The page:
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Red Sox aren’t exactly losing money

Alan Greenwood

There is no disputing the Red Sox’ great success during the John Henry Administration. Four World Series championships, record attendance and Fenway Park’s renaissance are on the record.

Along the way, Henry has always seemed an honest sort, at least as far as any successful business person can engage in public frankness.

Last week, Henry made an informal State of the Red Sox address on the radio. He claimed that his ballclub is under-achieving, which is indisputable unless the 2018 season was a complete and utter fluke.

He dismissed the notion of trade-deadline blockbusters or other means of adding to baseball’s most bloated player payroll. That also is tough to argue. In expressing the financial issues, Henry slipped in an astounding thought: “It’s not a luxury tax issue, it’s a question of how much money do we want to lose.”

Uhhhh … what?

If that is a reference to his team’s general financial picture – and it is tough to interpret it as anything else – Henry’s train of thought jumped the rails.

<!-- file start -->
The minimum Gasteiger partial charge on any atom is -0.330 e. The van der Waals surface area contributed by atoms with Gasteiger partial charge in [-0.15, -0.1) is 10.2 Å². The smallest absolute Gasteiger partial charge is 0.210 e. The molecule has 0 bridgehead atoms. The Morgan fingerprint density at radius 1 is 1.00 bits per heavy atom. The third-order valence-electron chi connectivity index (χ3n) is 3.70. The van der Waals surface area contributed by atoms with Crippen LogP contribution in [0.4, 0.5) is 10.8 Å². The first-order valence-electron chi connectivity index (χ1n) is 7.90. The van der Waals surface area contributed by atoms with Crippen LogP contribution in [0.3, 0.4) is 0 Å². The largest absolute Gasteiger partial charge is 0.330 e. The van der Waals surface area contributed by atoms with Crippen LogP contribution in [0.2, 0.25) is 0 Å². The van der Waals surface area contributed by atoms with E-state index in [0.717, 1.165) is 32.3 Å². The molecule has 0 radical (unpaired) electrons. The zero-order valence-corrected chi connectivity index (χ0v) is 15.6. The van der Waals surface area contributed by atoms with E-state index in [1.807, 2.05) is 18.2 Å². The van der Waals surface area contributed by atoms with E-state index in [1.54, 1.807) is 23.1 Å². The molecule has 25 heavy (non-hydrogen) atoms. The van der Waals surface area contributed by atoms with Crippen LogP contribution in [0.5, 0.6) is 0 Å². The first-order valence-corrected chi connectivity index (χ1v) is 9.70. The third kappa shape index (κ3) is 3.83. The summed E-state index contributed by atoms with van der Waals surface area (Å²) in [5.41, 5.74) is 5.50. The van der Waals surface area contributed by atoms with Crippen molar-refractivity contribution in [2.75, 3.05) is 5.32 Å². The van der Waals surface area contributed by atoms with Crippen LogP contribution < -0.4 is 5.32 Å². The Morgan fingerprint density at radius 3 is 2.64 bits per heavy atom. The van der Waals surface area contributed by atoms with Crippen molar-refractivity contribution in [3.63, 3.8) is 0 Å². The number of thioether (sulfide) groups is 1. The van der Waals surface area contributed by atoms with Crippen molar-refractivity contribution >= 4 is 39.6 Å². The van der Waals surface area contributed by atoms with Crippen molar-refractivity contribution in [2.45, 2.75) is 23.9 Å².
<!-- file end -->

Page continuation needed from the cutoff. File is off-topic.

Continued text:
Henry’s ownership group ponied up more than $700 million to buy the Red Sox in the winter of 2001-2002. The monthly business opus Forbes, which somehow is able to figure such things, pegged the Red Sox’ value at $3.2 billion.

If the Boston Red Sox are losing money, look for commissioner Rob Manfred to hang the “Out of Business” sign on the front door any day now.

TIME TRAVEL: July 7, 1969 – “Coffey Post No. 3 shook off the effects of a two-game losing streak here yesterday afternoon to gain a split in weekend play, defeating Dover 9-6 behind the hitting and pitching of Rick Fletcher.

“… The Nashuans took to the offensive to rap ut 11 hits, good for nine runs and their sixth victory against four losses. Bishop Guertin products Frank Prevost and Fletcher were the leading batsmen, Prevost having two hits in three trips and scoring twice while Fletcher gathered three hits in four appearances, also scoring twice.”

AND FINALLY: The Celtics, according to the shared wisdom of NBA gurus (self-proclaimed and otherwise), have retained their potential as an offensive force, despite losing Kyrie Irving and his production.

Since the league is considered wide open, with the defending champion Toronto Raptors just a nose ahead of all but the NBA dregs, that is welcome news.

Of course, limiting opponents to one shot per possession is the defensive goal of all basketball teams, and there is little reason to believe that the Celtics will be capable of that on a consistent basis.

Enes Kanter will do some scoring. Unfortunately, the men he is charged with defending my do more.

Contact Alan Greenwood at 594-1248 or agreenwood@nashuatelegraph.com.